Raman microspectroscopy has been used to examine cell populations in suspension [9–11], as well as single fixed , dried , cytospun  and living cells , grown or deposited on an appropriate Raman-transparent substrate (e.g. CaF2 and MgF2). Although interesting spectral information has been obtained from cell suspensions, single-cell spectra offer important information concerning specific biological functions, cellular interactions with its microenvironment (with other cells, drugs, biomaterials etc.), as well as variation within a population.
The Raman scattering effect is a weak process, and typically only 1 in 106–108 photons undergo an inelastic light scattering event . To facilitate the rapid analysis of single cells, dispersive Raman microspectrometers are configured with high-power NIR lasers and sensitive CCD (charge-coupled device) detectors [3,4] to promote maximal signal generation and efficient collection. This combination drastically reduces measurement times, and the use of NIR excitation avoids photodegradation commonly encountered with UV excitation, and reduces the fluorescence interference generated with visible-wavelength excitation. These features make dispersive NIR-Raman microspectroscopy a powerful tool for analysis of living cells growing in standard cell culture conditions (cell culture media/buffer at 37°C) [15–17].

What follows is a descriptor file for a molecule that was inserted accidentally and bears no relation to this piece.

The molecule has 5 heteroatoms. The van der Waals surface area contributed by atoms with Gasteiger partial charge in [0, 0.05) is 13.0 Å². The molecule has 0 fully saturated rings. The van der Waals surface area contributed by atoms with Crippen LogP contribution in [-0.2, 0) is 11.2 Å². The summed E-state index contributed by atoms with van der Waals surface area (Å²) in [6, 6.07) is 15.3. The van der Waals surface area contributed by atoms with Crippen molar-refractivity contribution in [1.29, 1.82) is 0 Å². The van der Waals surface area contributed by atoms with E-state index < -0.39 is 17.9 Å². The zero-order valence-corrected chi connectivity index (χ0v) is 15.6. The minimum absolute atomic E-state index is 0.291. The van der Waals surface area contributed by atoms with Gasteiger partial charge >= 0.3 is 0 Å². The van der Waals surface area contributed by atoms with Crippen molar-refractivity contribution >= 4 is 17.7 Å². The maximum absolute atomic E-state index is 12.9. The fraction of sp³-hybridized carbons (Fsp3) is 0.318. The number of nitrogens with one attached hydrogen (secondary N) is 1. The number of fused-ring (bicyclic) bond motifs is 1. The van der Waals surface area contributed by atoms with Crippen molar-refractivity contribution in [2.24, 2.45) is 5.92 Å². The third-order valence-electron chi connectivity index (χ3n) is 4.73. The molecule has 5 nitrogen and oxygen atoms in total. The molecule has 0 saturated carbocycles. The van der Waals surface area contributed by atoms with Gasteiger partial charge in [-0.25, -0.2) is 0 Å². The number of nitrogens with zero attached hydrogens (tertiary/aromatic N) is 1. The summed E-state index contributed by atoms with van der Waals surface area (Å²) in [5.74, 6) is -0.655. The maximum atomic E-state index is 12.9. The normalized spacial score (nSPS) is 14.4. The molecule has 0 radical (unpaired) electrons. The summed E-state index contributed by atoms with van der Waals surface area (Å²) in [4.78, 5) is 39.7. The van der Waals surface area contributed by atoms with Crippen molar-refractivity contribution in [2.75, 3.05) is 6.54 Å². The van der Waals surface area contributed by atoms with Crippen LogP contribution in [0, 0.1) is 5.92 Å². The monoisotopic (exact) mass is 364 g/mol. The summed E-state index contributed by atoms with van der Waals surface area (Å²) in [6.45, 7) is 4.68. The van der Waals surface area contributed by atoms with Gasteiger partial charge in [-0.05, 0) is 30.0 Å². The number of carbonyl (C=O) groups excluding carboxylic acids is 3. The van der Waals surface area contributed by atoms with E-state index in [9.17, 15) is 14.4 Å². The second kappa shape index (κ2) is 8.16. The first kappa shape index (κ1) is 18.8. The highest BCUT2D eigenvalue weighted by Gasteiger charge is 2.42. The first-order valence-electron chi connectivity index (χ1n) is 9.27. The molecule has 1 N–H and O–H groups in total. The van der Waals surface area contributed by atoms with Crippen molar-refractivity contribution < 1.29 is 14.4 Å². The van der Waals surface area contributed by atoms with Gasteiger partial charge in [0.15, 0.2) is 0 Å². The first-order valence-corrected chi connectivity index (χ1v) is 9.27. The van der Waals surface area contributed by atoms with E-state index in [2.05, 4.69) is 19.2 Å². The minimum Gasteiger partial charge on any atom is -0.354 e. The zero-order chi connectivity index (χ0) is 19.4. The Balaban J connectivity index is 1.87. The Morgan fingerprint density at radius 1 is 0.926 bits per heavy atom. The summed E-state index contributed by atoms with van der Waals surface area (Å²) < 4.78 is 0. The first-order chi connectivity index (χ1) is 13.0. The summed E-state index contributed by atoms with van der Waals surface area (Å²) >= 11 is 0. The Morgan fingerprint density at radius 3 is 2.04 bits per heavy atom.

Raman imaging and mapping of single cells
The distribution of biochemical species within a cell can be studied by directly obtaining a spatially resolved chemical image using a Raman microspectrometer. In DRI (direct Raman imaging), or wide-field imaging, the scattering of a Raman active vibration from a microscope FOV (field of view) is filtered and focused to produce an image directly on the detector [3,18]. The rapidity and high spatial resolution of DRI  make it a useful technique for imaging living cells in culture, as demonstrated by the imaging of β-carotene levels in live corpus luteum cells , and the subcellular distribution of an anticancer drug in living breast cancer cells . DRI has also been used to probe cell–biomaterial interactions, namely polymer microsphere degradation within fixed macrophages . A limitation of DRI is that only a narrow band of scattering is detected; therefore chemical resolution is restricted, and only a single component can be imaged at any one time. Furthermore, imaging requires special system configuration (tuneable filters for wavelength selection), as well as a priori knowledge of the Raman band for the target component.